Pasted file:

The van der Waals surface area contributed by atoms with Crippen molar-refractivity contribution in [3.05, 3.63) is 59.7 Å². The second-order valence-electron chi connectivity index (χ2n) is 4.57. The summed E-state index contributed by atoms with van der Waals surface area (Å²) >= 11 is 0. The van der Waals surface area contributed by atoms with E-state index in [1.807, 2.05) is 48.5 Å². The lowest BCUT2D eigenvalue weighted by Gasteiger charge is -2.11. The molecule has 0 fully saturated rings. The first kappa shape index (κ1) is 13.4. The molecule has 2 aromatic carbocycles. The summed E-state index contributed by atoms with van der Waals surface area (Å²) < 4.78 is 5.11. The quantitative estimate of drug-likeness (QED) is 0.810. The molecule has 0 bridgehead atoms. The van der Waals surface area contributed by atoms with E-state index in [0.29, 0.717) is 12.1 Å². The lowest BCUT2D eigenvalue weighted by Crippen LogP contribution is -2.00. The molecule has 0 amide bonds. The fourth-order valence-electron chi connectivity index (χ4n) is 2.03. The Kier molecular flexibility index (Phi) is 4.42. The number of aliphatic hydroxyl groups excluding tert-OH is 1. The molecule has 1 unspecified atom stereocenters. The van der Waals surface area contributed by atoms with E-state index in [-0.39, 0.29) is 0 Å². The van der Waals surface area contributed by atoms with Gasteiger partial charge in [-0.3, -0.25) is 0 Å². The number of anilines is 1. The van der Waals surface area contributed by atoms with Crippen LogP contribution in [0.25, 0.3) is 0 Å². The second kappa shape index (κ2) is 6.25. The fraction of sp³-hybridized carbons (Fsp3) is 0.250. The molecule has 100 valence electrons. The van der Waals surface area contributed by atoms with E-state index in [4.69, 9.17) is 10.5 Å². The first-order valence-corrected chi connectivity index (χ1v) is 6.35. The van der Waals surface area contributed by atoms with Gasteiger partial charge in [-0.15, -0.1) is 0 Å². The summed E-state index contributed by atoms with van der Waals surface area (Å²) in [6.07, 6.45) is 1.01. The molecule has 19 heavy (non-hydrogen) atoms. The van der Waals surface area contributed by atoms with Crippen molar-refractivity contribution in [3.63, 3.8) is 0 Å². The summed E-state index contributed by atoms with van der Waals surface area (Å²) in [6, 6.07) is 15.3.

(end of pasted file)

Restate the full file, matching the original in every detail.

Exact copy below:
The van der Waals surface area contributed by atoms with Crippen molar-refractivity contribution in [3.05, 3.63) is 59.7 Å². The second-order valence-electron chi connectivity index (χ2n) is 4.57. The summed E-state index contributed by atoms with van der Waals surface area (Å²) >= 11 is 0. The van der Waals surface area contributed by atoms with E-state index in [1.807, 2.05) is 48.5 Å². The lowest BCUT2D eigenvalue weighted by Gasteiger charge is -2.11. The molecule has 0 fully saturated rings. The first kappa shape index (κ1) is 13.4. The molecule has 2 aromatic carbocycles. The summed E-state index contributed by atoms with van der Waals surface area (Å²) < 4.78 is 5.11. The quantitative estimate of drug-likeness (QED) is 0.810. The molecule has 0 bridgehead atoms. The van der Waals surface area contributed by atoms with E-state index in [0.29, 0.717) is 12.1 Å². The lowest BCUT2D eigenvalue weighted by Crippen LogP contribution is -2.00. The molecule has 0 amide bonds. The fourth-order valence-electron chi connectivity index (χ4n) is 2.03. The Kier molecular flexibility index (Phi) is 4.42. The number of aliphatic hydroxyl groups excluding tert-OH is 1. The molecule has 1 unspecified atom stereocenters. The van der Waals surface area contributed by atoms with E-state index in [-0.39, 0.29) is 0 Å². The van der Waals surface area contributed by atoms with Gasteiger partial charge in [-0.3, -0.25) is 0 Å². The number of anilines is 1. The van der Waals surface area contributed by atoms with Crippen LogP contribution in [0.25, 0.3) is 0 Å². The second kappa shape index (κ2) is 6.25. The fraction of sp³-hybridized carbons (Fsp3) is 0.250. The molecule has 100 valence electrons. The van der Waals surface area contributed by atoms with E-state index in [4.69, 9.17) is 10.5 Å². The first-order valence-corrected chi connectivity index (χ1v) is 6.35. The van der Waals surface area contributed by atoms with Gasteiger partial charge in [-0.15, -0.1) is 0 Å². The summed E-state index contributed by atoms with van der Waals surface area (Å²) in [6.07, 6.45) is 1.01. The molecule has 19 heavy (non-hydrogen) atoms. The van der Waals surface area contributed by atoms with Crippen molar-refractivity contribution in [3.63, 3.8) is 0 Å². The summed E-state index contributed by atoms with van der Waals surface area (Å²) in [6, 6.07) is 15.3.